Being a non-aligned nation, neither part of NATO nor the Warsaw Pact, the SFRY was not committed to the air defense networks of either bloc. The SFRY was also a nation which contained a significant amount of varied terrain. These factors helped shape the general layout of strategic SAM deployments.

Given that the SFRY was not permanently joined to one side of the Iron Curtain, its strategic SAM network allows for interesting comparisons to be made between "aligned" and "neutral" nations. Unlike the DDR, for example, the SFRY's strategic SAM network was relatively sparse, designed only to defend key areas rather than provide true nationwide or border area air defense. Nationwide or border deployment strategies would have been hampered by the aforementioned terrain constraints, particularly in the areas of present-day Bosnia Herzegovina, Kosovo, Macedonia, and Montenegro. Non-Warsaw Pact member status may have also prevented the SFRY from obtaining long-range systems such as the S-200 (SA-5 GAMMON), or hosting similarly-equipped Soviet units. Alternatively, as a non-aligned nation, the SFRY may have seen the deployment of such a network or the purchase of more advanced assets as unnecessary.

Ultimately, the SFRY's strategic SAM network was fairly porous, and in later years suffered from reliance on 1960s-era technological assets. While the network fulfilled the requirement for air defense of key locations, it would not have provided a significant impediment to a modern, equipped air force, especially during the 1980s when the effectiveness of the S-75 and S-125 had been reduced to a significant degree by Western electronic warfare systems and system exploitation.


In the 1990s the SFRY began its gradual disintegration into the various nation-states and autonomous provinces which exist today. As the nation degraded, so did the air defense network once emplaced to defend it. The 155th and 350th ADMRs were relocated to Bosnia in 1992, with the S-125M batteries being used to replace the SA-75 batteries in the 250th ADMR. The 155th ADMR was deactivated in accordance with the 1995 Dayton Accords, leaving the S-125M the only remaining strategic SAM asset operational in any former Yugoslavian state. At some point between 1990 and 1999, the 450th ADMR was relocated to Bosnia and emplaced near Kraljevo. Only one prepared site has been located in the area, seen in the image below, suggesting that the remaining batteries may have been kept in reserve and subsequently field deployed during the 1999 conflict with NATO.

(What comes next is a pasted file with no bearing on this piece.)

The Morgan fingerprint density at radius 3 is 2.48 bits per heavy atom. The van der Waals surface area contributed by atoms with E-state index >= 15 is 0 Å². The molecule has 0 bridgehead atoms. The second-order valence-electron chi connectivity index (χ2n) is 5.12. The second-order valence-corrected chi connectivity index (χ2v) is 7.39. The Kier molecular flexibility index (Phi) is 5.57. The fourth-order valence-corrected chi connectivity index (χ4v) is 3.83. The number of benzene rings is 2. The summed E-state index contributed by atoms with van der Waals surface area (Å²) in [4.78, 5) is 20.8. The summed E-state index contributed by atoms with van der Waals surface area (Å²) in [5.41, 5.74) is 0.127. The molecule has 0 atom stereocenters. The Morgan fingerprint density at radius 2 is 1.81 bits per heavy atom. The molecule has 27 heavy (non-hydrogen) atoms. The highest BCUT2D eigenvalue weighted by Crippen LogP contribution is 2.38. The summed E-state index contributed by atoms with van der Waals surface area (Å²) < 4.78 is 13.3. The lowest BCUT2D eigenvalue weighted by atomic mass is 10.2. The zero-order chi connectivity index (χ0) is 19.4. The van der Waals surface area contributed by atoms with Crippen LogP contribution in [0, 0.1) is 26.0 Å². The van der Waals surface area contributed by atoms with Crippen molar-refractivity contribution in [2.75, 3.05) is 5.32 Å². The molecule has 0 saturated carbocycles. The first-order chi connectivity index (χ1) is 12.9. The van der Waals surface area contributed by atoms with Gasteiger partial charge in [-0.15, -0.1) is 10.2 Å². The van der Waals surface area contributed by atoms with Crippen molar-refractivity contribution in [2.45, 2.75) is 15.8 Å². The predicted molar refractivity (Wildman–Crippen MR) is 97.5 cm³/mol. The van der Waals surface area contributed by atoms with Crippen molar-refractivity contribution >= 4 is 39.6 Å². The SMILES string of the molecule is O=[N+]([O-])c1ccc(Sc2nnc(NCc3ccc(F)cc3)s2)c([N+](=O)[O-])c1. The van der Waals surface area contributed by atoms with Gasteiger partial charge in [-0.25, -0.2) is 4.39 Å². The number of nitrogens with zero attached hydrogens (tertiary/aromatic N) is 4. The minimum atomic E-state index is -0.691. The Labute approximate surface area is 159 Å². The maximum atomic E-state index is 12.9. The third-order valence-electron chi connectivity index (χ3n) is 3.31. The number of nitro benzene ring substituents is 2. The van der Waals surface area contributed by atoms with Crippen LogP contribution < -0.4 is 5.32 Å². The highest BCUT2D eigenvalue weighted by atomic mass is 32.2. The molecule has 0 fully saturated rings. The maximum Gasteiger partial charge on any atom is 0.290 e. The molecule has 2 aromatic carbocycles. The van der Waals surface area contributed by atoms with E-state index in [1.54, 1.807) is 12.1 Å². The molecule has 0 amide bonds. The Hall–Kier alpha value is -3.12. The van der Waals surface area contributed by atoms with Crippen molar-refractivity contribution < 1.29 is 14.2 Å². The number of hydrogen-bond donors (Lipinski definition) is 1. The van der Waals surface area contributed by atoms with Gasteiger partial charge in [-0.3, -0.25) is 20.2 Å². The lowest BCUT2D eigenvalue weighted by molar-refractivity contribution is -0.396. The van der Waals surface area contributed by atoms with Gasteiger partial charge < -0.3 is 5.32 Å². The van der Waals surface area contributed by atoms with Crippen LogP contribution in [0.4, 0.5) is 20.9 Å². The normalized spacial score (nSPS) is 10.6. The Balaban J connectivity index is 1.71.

Due to reliance on largely outdated systems and operating only twelve S-125M batteries, it is no suprise that the 250th ADMB and 450th ADMR failed to achieve great success in repelling NATO air attacks in 1995 and 1999. Many of the same nations, flying the same warplanes, had enjoyed great success over Iraq in 1991, which operated significantly more S-75 and S-125 batteries. The only NATO warplane shot down in 1995 was a French Mirage 2000, and this was downed not by an S-125M but by a shoulder-fired SAM system. 1999 saw marginally more success statistically, likely related to the increased number of sorties which were mounted by NATO.

F-117 DOWN

The 250th ADMB would reach the end of the 1999 conflict with a significant victory for any air defense unit, regardless of strength or sophistication: the shootdown of an F-117A. On the 27th of March, 1999, an F-117A was shot down by an S-125M unit commanded by Colonel Zoltan Dani. Col. Dani has stated that the missile system was modified, although he has not provided any details which could compromise such systems still in service in Serbia, and has discussed communications intercepts which provided insights into flight routes. The most likely explanation is that a long wavelength radar system was incorporated allowing the F-117A to be tracked at greater-than-normal range for the system, allowing ingress and egress routes to be studied. An S-125M battery deployed underneath a known ingress/egress corridor would have an excellent chance of tracking an F-117A, as the aircraft is not, after all, invisible. By masking such a deployment from NATO reconnaissance assets, the S-125M battery would be able to engage and shoot down an F-117A.